More Autoimmune Disease Blogs and Resources

RA Guy Community News

A new list of wonderful blogs written by strong individuals living with rheumatoid arthritis, psoriatic arthritis, psoriasis, ankylosing spondylitis, and multiple sclerosis.

It’s Just a Bad Day, Not a Bad Life!
Don’t ever let a bad day make you feel like you have a bad life! In order to get the good, we must take the bad as well!
http://www.itsjustabadday.com/

Seeing Pspots
So, I’ve had psoriasis for over a year now. For some reason it seems to pop up more in the spring/summer time than in the fall/winter months (don’t ask me why, it’s usually the opposite for most people). Anyway, it started on my face this time which is the FIRST TIME it’s ever been on my face. I suppose it was bound to happen at some point. It’s hard to have psoriasis pop up on places that are hard to hide (likkeeeeee my face, unless I wear a mask or stocking over it but I don’t plan on robbing a bank anytime soon). My advice? Just FACE it!
https://seeingpspots.com/

Chronically Kristin
Inner musings of a chronic illness fighter determined to win.
https://kristinmariecoppens.com/

Lupus Chick
Funny. Raw. Informative. These ladies “get it.” Whether you are in bed with a flare, trying to learn more about Lupus, or just need a laugh with girlfriends who understand, we believe you will find it here on our award-winning blog.
http://www.lupuschick.com/

And Then You’re At Jax
Always looking for fun in the rheum.
http://atjax.net/

The Itch to Beat Psoriasis
Living with a chronic illness like psoriasis takes courage. I learned that lesson as a child with psoriasis. The world is a big place for a 9-year-old. That’s when I started using phototherapy to treat psoriasis. The closest phototherapy light box at the time happened to be about 30 minutes away at the medical center in Oakland, California. My mom, who didn’t drive on the freeway at the time, overcame her fears to take me to light treatments three times a week.
http://www.everydayhealth.com/columns/howard-chang-the-itch-to-beat-psoriasis/

Life According to Kenz
Since 2011, this blog and I have come a long way. There have been mountains to climb and storms to weather but I have never been more sure of my purpose or faith in this life and in something so much more magnificent following it. My sole hope is that as you read, you would feel encouraged and know that you are not alone no matter what battle you are facing.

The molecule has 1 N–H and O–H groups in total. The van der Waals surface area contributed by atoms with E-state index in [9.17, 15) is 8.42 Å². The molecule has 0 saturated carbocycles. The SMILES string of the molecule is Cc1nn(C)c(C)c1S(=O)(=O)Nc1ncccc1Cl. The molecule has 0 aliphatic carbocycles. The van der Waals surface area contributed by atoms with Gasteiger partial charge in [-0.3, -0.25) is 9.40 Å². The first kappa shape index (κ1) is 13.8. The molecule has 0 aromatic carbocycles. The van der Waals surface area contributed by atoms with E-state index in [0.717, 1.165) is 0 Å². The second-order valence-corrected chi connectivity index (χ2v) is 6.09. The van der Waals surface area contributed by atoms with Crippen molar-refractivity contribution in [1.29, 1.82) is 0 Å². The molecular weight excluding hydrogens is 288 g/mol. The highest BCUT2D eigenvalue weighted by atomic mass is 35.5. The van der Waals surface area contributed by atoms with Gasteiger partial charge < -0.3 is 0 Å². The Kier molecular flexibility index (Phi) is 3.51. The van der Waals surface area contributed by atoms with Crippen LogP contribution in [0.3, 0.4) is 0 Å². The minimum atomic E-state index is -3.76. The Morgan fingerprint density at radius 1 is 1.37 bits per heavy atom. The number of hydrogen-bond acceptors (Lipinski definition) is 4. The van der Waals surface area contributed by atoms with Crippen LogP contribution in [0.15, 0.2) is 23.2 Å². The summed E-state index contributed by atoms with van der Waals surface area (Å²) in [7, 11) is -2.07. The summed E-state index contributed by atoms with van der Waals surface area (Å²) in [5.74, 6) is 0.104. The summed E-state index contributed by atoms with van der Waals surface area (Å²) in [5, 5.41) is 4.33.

http://www.lifeaccordingtokenzblog.com/

RA Diabetes
If you have Arthritis, Diabetes or both this site is for you. This site explores the issues of living with two autoimmune diseases, Rheumatoid Arthritis and Type 1 Diabetes. I am Rick Phillips and I live with these diseases. This site is about the humor and struggles of living with these chronic diseases. I have had type 1 diabetes for over 40 years and rheumatoid arthritis for over 15 years. I have been married to Sheryl since 1977; we have two wonderful sons and three of the coolest grandchildren anyone could ever ask for. Along the way Sheryl and I have learned to have a great life, good laughter and a way to keep our fears in check.
http://www.radiabetes.com/

City Girl Flare
A day in the life of a city girl living with psoriatic arthritis.
http://www.citygirlflare.com/

Autoimmune Mess
I love drinking coffee and reading dusty old books that I collect from antique and thrift shops. I also manage to live well with a complicated chronic invisible illness. I share my experiences as an Autoimmune Mess in order to help others along their journey through autoimmunity. It’s a hot mess chronic life!
https://autoimmunemess.com/

Overcoming Psoriasis
My name is Todd Bello and I was diagnosed with psoriasis at the age of 28. Unfortunately psoriasis is a chronic autoimmune disease and there is no cure. I had a small red spot on my scalp that wouldn’t go away. I was very concerned. Since then I did a lot of research. I’ve tried so many treatments. Been in four double-blind studies. Light therapy, the Dead Sea, Skin Cap, Acupuncture, Herbal remedies, Dr. Pagano, Tanning, Raptiva, Embrel, Engineered Tuberculosis Injections, Gluten-Free, Diets, Topicals, Exercise, Hot Yoga, Healing Masses, Steam Baths, Sulfur Baths, Epsom Salt, Spring Water, Florida Natural Spring Soaks, Steam Rooms, Saunas, Tanning Booth, Chiropractic Adjustments, High Colonics, Dovonex, Talconex, Sulfasalazine, Coal Tar, Florida Sun, Aleve, Cortisone Injections etc..I turned 50 this year and I’m still determined to find a cure.
https://overcomingpsoriasis.com/

Life With Multiple Sclerosis
An opinionated look at the daily challenges of MS.
http://www.everydayhealth.com/columns/trevis-gleason-life-with-multiple-sclerosis/

If you write a blog that you would like to be considered for inclusion in an upcoming blog list, please email me at rheumatoidarthritisguy[at]gmail[dot]com.

Different Worlds

RA Guy Adventures of RA Guy

I live in two different worlds.

I go from the rigid grid of avenues and streets in Manhattan, to the steep sinuous roads that carve through the valleys of a dense metropolitan area up in the Andes Mountains of South America. I go from sea level to miles up in the sky, where the air is thin. I go from rectilinear, modern sykscrapers, to rough, jagged mountainscapes. I go from a land of rush and constant over-work, to a place of laid-backness and slow living. I go from having to plan social outings weeks in advance, to being able to call up a friend and say, hey let’s meet for coffee in an hour! I go from summer to winter, and from winter back to summer, all in the very same day.